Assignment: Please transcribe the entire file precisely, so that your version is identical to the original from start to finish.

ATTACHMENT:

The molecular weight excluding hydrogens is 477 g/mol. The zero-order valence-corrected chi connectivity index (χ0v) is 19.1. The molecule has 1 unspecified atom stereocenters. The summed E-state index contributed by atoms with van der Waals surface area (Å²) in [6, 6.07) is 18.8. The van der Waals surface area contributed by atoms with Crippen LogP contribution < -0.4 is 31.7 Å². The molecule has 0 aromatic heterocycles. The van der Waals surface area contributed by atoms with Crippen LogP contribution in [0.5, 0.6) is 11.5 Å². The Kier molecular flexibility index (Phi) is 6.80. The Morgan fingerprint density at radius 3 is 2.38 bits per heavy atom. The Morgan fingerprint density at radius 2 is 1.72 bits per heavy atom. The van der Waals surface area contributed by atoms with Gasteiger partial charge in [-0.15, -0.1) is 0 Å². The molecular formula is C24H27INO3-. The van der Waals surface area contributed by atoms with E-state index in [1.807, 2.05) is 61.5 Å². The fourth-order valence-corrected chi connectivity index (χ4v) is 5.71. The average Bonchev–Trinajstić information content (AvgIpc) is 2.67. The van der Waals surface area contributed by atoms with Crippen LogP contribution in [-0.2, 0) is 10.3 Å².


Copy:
The molecular weight excluding hydrogens is 477 g/mol. The zero-order valence-corrected chi connectivity index (χ0v) is 19.1. The molecule has 1 unspecified atom stereocenters. The summed E-state index contributed by atoms with van der Waals surface area (Å²) in [6, 6.07) is 18.8. The van der Waals surface area contributed by atoms with Crippen LogP contribution < -0.4 is 31.7 Å². The molecule has 0 aromatic heterocycles. The van der Waals surface area contributed by atoms with Crippen LogP contribution in [0.5, 0.6) is 11.5 Å². The Kier molecular flexibility index (Phi) is 6.80. The Morgan fingerprint density at radius 3 is 2.38 bits per heavy atom. The Morgan fingerprint density at radius 2 is 1.72 bits per heavy atom. The van der Waals surface area contributed by atoms with Gasteiger partial charge in [-0.15, -0.1) is 0 Å². The molecular formula is C24H27INO3-. The van der Waals surface area contributed by atoms with E-state index in [1.807, 2.05) is 61.5 Å². The fourth-order valence-corrected chi connectivity index (χ4v) is 5.71. The average Bonchev–Trinajstić information content (AvgIpc) is 2.67. The van der Waals surface area contributed by atoms with Crippen LogP contribution in [-0.2, 0) is 10.3 Å².